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Big West Tour

Posted by Sean Rowland on January 7, 2016

BigWest

A lot of sports travelers are about visiting certain leagues and completing all of the teams in an entire circuit. Professional sports is a big task with roughly 30 teams spread out across the US and Canada, while the minor leagues have become spaced out too. So far, I’ve only completed the Eastern League (AA baseball), but that expires in three months when the Hartford Yard Goats officially replace the New Britain franchise. I’ve also talked about how the OHL is an excellent goal if sports trippers want to go that route and travel into Canada. In the college game, money-obsessed commissioners and school presidents have spread out most conferences, so that the big name ones need a plane to reach some league road games. However, there are still a few out there that are in neat and tidy regions (the way they should be). One of those is the Big West.

Beautifully dubbed “The California Bus League” by Kyle Whelliston, the Big West was not always a California-centric league. Schools like UNLV, Boise State, New Mexico State and Idaho spent a lot of time here before moving on. In a rare move, the conference consolidated geographically and with the exception of Hawaii, it is now a league with all schools in the California system (hence a bunch of CSU or UC acronyms). The nine-team league also means they play a true round-robin schedule. For road-trippers, this is such a great conference to strive for completion as many of the schools are around the LA area. Only UC Davis is in Northern California and the whole thing was perfect a few years ago when it was Pacific and not Hawaii in the league (The Tigers are in Stockton, not far from Davis). The arenas are on the smaller side, but there is a nice diversity between small gyms and mid-sized facilities with the highlight arena being the unique Walter Pyramid in Long Beach. The bonus…the weather is warm!!!

Visiting all 351 Division I Basketball arenas is an awesome, but very difficult goal. Seeing all the teams in a particular conference is a nice start and there are others to check out besides the Big West. Out of all the types of sports I go to, college basketball is my favorite because of the wide variety in the trip. From small towns to big cities, tiny gyms to pro-style arenas (and everything in between) and crowds ranging from friends/family to the insanely awesome one in Lawrence on Monday…the sport is the best for those obsessed with this niche of sports travelling.

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The Year in Visits – 2015

Posted by Sean Rowland on December 28, 2015

2015 Stadium Visits

Locations of each stadium visited in 2015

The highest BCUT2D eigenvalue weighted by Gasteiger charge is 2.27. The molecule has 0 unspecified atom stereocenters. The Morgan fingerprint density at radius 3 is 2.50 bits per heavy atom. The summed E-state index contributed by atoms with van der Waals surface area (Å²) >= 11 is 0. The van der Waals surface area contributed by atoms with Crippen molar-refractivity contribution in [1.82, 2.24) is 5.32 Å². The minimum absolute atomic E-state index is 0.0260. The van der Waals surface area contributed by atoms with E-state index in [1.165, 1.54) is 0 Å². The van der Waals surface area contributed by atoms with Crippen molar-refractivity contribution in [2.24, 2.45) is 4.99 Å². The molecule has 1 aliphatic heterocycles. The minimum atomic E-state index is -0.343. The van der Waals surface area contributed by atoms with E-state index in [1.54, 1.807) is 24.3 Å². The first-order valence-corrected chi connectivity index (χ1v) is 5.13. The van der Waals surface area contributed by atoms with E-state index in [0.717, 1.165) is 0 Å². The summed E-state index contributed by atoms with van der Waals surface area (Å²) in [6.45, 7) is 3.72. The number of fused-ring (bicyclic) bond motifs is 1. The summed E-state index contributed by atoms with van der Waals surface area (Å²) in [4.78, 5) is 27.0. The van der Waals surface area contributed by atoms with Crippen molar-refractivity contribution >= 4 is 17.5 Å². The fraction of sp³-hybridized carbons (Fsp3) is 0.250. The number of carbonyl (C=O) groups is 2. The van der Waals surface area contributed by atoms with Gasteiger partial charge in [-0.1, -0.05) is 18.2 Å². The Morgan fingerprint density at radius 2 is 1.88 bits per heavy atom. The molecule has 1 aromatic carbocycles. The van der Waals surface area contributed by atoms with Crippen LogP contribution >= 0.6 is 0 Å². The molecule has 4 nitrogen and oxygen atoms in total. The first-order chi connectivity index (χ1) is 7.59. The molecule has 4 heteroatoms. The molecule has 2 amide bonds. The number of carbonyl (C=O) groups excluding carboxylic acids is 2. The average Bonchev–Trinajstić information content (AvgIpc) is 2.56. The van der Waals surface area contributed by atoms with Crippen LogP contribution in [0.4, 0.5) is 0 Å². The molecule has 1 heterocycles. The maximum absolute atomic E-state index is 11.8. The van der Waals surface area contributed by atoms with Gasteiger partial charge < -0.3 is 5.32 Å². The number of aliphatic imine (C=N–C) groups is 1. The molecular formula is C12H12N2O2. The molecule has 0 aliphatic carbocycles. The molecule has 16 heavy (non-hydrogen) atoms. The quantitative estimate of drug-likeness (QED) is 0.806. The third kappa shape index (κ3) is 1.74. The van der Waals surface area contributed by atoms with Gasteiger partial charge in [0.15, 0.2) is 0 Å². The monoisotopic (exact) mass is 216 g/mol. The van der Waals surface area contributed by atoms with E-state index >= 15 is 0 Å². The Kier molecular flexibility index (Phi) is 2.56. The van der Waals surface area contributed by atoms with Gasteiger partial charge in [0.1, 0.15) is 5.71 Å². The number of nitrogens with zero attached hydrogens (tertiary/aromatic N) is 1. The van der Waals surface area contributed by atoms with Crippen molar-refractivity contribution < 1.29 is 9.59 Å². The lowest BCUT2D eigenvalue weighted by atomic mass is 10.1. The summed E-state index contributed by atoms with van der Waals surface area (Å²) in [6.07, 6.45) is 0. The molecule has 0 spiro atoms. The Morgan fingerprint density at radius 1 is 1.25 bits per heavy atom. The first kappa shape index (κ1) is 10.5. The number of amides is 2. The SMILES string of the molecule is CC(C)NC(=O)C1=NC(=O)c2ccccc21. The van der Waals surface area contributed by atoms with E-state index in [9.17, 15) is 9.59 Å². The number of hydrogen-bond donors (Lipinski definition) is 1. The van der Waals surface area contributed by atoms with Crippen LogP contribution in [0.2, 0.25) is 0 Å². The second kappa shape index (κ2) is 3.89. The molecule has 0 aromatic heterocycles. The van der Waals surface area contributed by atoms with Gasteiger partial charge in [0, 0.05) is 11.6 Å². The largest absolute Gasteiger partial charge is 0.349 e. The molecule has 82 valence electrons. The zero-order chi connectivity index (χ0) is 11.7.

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What would December 26-31 be without a recap of the departing year. Since this website is centered on reviews, It probably would make sense to summarize it all right? In total, we saw 11 new stadiums, ballparks and arenas. Going forward, I still plan on hitting double-digit venues each year, but this year’s number was the lowest in a year since 2007 for very good reason as we welcomed our beautiful daughter, Shayla, into the world. Let’s take a look at the past year in stadium visits:

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Favorite New Stadium:  Lincoln Financial Field……I’m not a huge fan of professional venues within the Big Four as they are overly corporate and stale. But I was quite pleased in the visit to a Philadelphia Eagles game as The Linc has a seating structure different than most stadiums. There are several things that give the place character and it helps that every seat is filled. Fans are passionate and crazy, but not as horrible as every media stereotype indicates. The only deterrence is the boring Sports Complex surroundings. Fly Eagles Fly!
………Honorable Mention: PNC Field

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Worst New Stadium:  Municipal Stadium……Give me a stadium built before 1939 and you usually have me at Hello. But, when arriving in the parking lot at Hagerstown’s Municipal Stadium, the sad state of this bland, cheap facility was too much for me to cherish. This is old-school minor league baseball and the atmosphere is as such too with the lack of promotions. Typically this is refreshing (like in Williamsport or Elmira), but it wasn’t great here.
………Honorable Mention:
Hersheypark Stadium

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Favorite New City:  Frederick, MD……I had no idea how awesome Frederick is. Many cities have undergone a revitalization in the last few decades, but the City of Clustered Spires really has done a great job. Carroll Creek Park is such a fun place during the warm season and when I was there, the mini-Riverwalk held a craft beer festival. The main street thru town is full of excellent restaurants and pubs, plus the whole city is oozing history (especially Civil War) with interesting markers all over. 
………Honorable Mention: Hagerstown